“Food insecurity comes from a lot of different things,” says vonRabenstein. “Taking care of parents. Being out of work. The changes in income right now certainly add to the need. You just don’t know what’s happening behind the door next door.”
Meanwhile, back in Fieldstone Village, the walkers were answering scavenger hunt questions. Most had never heard of Food2Kids, but they checked it out.
“We support a number of charities and participate in a wide variety of fund-raising events,” said Michael Vasaturo. He and his wife, Annette, participated in the scavenger hunt and checked out Food2Kids. They liked what they saw.
“I’m a firm believer that we’re blessed with many things,” said Annette. “We’re obligated to give to charities that help others.”
Around the corner from the Vasaturos, Don and Linda DiLauro decided not to participate in the scavenger hunt, but they were ready to support the neighborhood effort. “My wife and I felt the same about it,” said DiLauro. “We had never heard of Food2Kids, but we looked into it. Then we wrote a check.”
Neither the Vasaturos nor the DiLauros are surprised that a simple neighborhood contest designed as a distraction from COVID-related cabin fever turned into a $500 contribution. Nor are they surprised that another neighbor has posted a grant to match the next $500 donated to Food2Kids. After all, what would appeal more to a bunch of grandparents than hungry kids?
“This community is small enough to be close,” said DiLauro. “As a group, this community is generous. They are more than happy to do more for people in need.”
“I was pleased” that the contest generated a significant donation, said Annette. “It’s a reflection of this community.”
The anonymous neighbor who wants to donate another $500 to match the next $500 in donations says he understands the need for the program. He’s seen the impact of hunger on children first-hand, and he likes the idea that his donation will stay in town.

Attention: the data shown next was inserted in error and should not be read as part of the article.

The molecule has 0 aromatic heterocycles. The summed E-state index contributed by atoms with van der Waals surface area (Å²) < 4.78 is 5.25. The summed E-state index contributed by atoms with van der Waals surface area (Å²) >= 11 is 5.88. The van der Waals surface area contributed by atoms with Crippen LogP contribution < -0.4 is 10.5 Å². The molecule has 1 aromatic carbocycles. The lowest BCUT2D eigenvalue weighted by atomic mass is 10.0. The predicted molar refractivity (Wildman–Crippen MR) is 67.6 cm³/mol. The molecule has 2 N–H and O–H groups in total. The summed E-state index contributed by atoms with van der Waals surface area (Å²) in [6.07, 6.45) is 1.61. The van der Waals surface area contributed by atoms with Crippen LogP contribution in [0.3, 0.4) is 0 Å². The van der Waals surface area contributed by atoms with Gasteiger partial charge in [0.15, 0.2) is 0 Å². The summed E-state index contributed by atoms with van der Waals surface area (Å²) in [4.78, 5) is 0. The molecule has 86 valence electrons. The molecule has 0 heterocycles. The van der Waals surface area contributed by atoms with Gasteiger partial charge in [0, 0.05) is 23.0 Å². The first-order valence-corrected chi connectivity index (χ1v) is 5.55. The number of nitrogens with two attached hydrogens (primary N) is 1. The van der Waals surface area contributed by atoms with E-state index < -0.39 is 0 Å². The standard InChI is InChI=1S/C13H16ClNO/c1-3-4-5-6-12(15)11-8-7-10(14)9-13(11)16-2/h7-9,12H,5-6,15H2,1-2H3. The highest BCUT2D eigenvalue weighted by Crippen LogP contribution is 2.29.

“I’m a local businessman,” he said. “In my work, I see the connection between hunger, health and learning when it comes to kids. Children not getting enough nutrition is, in itself, heartbreaking. But needy kids in our own backyard is an eye opener. I’m doing this because I want people to respond to my challenge and support Food2Kids.”
Meanwhile, vonRabenstein says the call for Food2Kids’ services will continue to rise until pandemic-related unemployment resolves and schools reopen. Even then, the need will simply drop back to pre-pandemic levels, not disappear. With the CDC easing rules and regulations that apply to programs such as Food2Kids, vonRabenstein hopes she’ll be able to get additional help, including donations of food, cash, checks and gift cards. The contribution and the matching grant will definitely help.
She says those who need the services of Food2Kids can simply text (203) 668-7099 with the street address, the number of kids needing food and any food or dietary restrictions. No names are necessary.
Food can be brought to the Food2Kids offices at High Plains Community Center. Food2Kids cooperates with the Orange Food Pantry, which is next door. Contributions in the form of cash, check or gift cards can be mailed to Orange Food2Kids, High Plains Community Center, 525 Orange Center Road, Orange CT 06477. More information about Food2Kids is available at orangefood2kids.org and on Facebook, Instagram and Twitter.